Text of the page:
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Sport
What has a sportswoman got to do?
A women-free shortlist for the BBC Sports Personality of the Year is a call to arms, writes Joanna Tilley.
Last Modified: 30 Nov 2011 17:01
Not a contender? In October Britain’s Chrissie Wellington won her fourth Ironman World Title. That's 2.4 mile swim, 112-mile cycle and full marathon in eight hours, 55 mins and eight seconds of pain [GALLO/GETTY]

If you are a woman who loves sport, now is the time to get on your soap box and make a great big song and dance about it.

It is time the male-dominated sports media were awoken from their pre-21st century slumber.

“Wakey, wakey!” “Rise and shine!”

Women are sick and tired of being ignored by your male-driven daily scribbles.

Although it was disappointing to see the British Broadcasting Company fail to include a single woman in their shortlist for the 2011 Sports Personality of the Year, it was equally predictable.

The sad truth is that women are not ‘sports personalities’ anymore. With the sports pages increasingly dictated by football, women have lost the media’s backing and support. Female sports personalities are a dying breed with the public kept in the dark about the women who dedicate their lives to the sports they love.

Not many people have heard of world champions Rebecca Adlington, Katherine Grainger and Kerri-Anne Payne, and this is why they failed to make it on to the shortlist. Their water-based accomplishments drown in each media storm around the latest FIFA scandal or Chelsea result.

However, while sportswomen are angry about this, really angry in some cases – it is action, not anger, that can help to change this sad situation. The silver-lining is that the absence of women in the BBC shortlist gives women (and hopefully also some men) the chance to publicise the raw deal sportswomen (and female sports fans) are being dealt by the British media.

It also gives us the chance, as several leading British sportswomen have already done, to criticise the BBC’s twisted nomination process for their 2011 Sports Personality of the Year.  

Just a quick glance at proceedings reveals a shoddy system that is indicative of the way women’s sport is treated in this country. The BBC hands over the nomination process to 27 newspaper and magazine editors.

There are two problems with this method. Firstly, all the editors are men. Secondly, and more crucially, the British print media lags behind the BBC and Sky Sports’ attitude towards women in sport.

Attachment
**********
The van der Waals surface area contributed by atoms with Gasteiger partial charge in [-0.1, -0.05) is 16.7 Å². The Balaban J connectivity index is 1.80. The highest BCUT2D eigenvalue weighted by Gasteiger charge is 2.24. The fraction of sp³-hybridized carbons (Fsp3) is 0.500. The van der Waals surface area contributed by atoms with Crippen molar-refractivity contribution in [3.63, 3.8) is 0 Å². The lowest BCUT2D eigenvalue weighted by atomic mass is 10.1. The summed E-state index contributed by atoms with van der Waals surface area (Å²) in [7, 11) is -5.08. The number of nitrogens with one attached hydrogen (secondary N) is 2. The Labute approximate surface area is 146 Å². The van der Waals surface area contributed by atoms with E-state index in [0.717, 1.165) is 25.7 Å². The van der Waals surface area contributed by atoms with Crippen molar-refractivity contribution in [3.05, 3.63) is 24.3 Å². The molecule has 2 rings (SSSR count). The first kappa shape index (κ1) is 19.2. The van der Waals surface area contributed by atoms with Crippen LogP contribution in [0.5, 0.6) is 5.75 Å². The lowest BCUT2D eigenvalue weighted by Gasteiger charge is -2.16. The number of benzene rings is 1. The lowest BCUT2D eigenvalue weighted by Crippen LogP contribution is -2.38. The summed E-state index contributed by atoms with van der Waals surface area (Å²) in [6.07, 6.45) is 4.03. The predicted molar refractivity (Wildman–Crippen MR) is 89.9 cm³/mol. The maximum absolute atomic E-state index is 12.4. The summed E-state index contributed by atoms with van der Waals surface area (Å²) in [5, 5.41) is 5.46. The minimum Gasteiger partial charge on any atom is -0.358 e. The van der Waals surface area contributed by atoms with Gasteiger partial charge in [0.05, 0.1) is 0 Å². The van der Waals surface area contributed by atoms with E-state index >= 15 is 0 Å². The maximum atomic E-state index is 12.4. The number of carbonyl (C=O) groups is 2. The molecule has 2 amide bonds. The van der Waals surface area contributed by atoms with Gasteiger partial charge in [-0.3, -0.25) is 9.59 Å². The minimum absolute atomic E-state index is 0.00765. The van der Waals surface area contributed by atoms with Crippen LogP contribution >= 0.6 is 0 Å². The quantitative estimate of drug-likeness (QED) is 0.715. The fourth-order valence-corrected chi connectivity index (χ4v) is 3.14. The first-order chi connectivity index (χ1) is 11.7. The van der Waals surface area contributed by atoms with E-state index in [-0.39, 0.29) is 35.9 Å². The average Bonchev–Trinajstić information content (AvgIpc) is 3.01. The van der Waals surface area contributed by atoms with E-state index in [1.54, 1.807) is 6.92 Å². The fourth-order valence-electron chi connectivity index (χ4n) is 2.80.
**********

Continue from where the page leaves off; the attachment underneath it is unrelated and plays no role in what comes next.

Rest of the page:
Sports journalists at The Guardian, The Times, The Daily Mail, The Sun are predominantly male, and many yet to grasp the concept that both women and men want to see more female sports coverage. In fact, research carried out in 2010 showed more than 60% of UK sports fans would like to see more women's sports.

While most areas of the media, and society, work hard to achieve more equality for women, sports journalism is allowed to move backwards.

It’s Nuts

Swimming world champion Rebecca Adlington - enough brand power to attract major sponsors but still no award nomination [GALLO/GETTY]

So who were the chosen publications voting for the Sports Personality of the Year?  

Reading down the list I was greeted by the usual suspects: The Independent, The Daily Mail, The Times, The Observer, The Sun, The Daily Telegraph. Then I saw a couple of words and gaped in horror. Nuts and Zoo Magazine... The plot had thickened.

It turns out that the well-respected BBC, which prides itself on equality and fairness, is relying on ‘sports experts’ at lad mags to identify their Sports Personality of the Year.

For those not familiar with the delights of Nuts or Zoo, these publications focus on a woman’s more superficial assets.

The sports editors at both establishments spend their days pondering which girl’s breasts deserve to go on their front cover. Women deserve a right to participate in sport but only if they are playing topless tennis.

The BBC should be embarrassed. They should be ashamed that, for even the briefest moment, they considered a lad’s magazine worthy of selecting a sport figure who can act as a positive role model in society. Ashamed they entrusted such a decision to publications that undress women rather than address their sporting accomplishments.

Is it too much to ask for a little common sense?  Former world champion Karen Pickering offered some in her reaction to the BBC’s 2011 shortlist.

She claimed the nomination process should shift from using sports editors to letting past winners of the award decide the shortlist that goes before the British public. 

But instead of this view gaining support it will more likely leave people asking: who is Karen Pickering?

Joanna Tilley is a freelance journalist working with Al Jazeera on the Sport website. She has worked at Sky News, Sky Sports News, LBC Radio. Sportasylum.com, TNT Down Under and Wanderlust magazine.

Follow her on Twitter (@joannatilley) or her website, sportjostyleeee.blogspot.com.

Al Jazeera is not responsible for the content of external websites

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Al Jazeera
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